This makes the CAV disc of Pinocchio a treasure to be prized by collectors of animation. Pinocchio flopped at the box office when it was re-released to theaters last summer (it "only" made about $20 million, compared to the $50 million dug up by 101 Dalmatians the year before), and this was undoubtedly a factor in the re-issuing of the film on video. When the video release was announced, at first Disney denied that there would be any CAV laserdisc release at all; but the details of this disc show that a lot of work went into it. Perhaps the poor box-office performance of the film made the Corporate Execs worry that an expensive CAV laserdisc would be a financial disaster - if few people saw the film, then few people would buy the disc. Fortunately, wisdom prevailed, and we can now view this timeless classic on our own terms.
It's definitely different from the deluxe laserdisc of Fantasia, but on the whole, the deluxe CAV disc of Pinocchio is an improvement on Disney's first "deluxe" edition. The additional material makes this package a must-have for animation collectors and Disney fans alike. The idiotic "Making of" documentary is sure to be broadcast on the Disney Channel soon, but the other extras are worth going out of your way to obtain.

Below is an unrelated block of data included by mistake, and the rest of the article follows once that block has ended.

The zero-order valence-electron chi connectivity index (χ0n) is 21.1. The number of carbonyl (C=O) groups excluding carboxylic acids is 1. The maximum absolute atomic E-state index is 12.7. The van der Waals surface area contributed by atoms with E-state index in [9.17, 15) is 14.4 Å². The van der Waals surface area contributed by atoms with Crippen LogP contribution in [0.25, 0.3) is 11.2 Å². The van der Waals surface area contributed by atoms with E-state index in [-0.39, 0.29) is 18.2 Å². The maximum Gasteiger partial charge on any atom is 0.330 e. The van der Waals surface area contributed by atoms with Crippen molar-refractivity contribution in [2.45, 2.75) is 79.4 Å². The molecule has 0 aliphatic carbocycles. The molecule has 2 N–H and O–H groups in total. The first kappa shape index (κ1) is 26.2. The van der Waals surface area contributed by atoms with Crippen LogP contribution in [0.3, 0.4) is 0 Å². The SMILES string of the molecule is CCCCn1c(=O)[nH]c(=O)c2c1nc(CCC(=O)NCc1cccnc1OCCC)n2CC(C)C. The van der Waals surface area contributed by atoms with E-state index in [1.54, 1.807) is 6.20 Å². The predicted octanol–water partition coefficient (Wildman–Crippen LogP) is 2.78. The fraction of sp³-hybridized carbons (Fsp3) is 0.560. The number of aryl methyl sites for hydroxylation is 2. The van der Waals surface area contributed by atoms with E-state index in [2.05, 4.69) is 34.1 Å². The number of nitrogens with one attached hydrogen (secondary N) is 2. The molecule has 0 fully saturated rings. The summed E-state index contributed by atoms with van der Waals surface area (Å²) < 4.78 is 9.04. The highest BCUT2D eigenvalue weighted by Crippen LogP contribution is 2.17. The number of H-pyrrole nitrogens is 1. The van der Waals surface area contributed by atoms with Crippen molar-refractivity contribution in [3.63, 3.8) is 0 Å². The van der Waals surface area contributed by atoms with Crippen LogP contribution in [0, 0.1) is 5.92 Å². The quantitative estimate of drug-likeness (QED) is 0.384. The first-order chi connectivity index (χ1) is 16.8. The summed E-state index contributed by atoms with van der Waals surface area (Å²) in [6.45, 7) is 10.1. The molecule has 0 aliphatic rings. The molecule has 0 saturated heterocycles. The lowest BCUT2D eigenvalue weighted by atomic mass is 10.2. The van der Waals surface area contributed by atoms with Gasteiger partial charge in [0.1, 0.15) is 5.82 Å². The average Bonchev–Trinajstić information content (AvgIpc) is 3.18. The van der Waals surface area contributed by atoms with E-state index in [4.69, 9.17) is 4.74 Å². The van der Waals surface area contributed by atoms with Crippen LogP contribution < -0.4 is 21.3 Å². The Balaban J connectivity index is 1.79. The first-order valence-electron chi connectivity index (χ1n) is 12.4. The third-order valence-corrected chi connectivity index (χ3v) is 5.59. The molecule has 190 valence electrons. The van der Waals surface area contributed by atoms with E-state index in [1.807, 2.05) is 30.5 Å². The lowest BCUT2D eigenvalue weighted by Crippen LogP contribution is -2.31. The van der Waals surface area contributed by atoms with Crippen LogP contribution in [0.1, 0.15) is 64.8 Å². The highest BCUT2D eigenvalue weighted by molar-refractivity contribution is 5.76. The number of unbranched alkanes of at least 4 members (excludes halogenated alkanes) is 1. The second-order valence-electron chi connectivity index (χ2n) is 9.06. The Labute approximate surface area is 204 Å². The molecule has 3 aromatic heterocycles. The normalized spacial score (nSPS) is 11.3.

And of course, the film itself is one of Walt Disney's greatest achievements. Again and again the word "masterpiece" is used to describe this movie, so much so that a cynic would wonder if it's all worth it. But the painstaking effort that went into the film pays off handsomely: it's a film unlike any other, and truly one of the greatest movies of all time.
Yes, folks, it's true: Pinocchio is indeed a Masterpiece.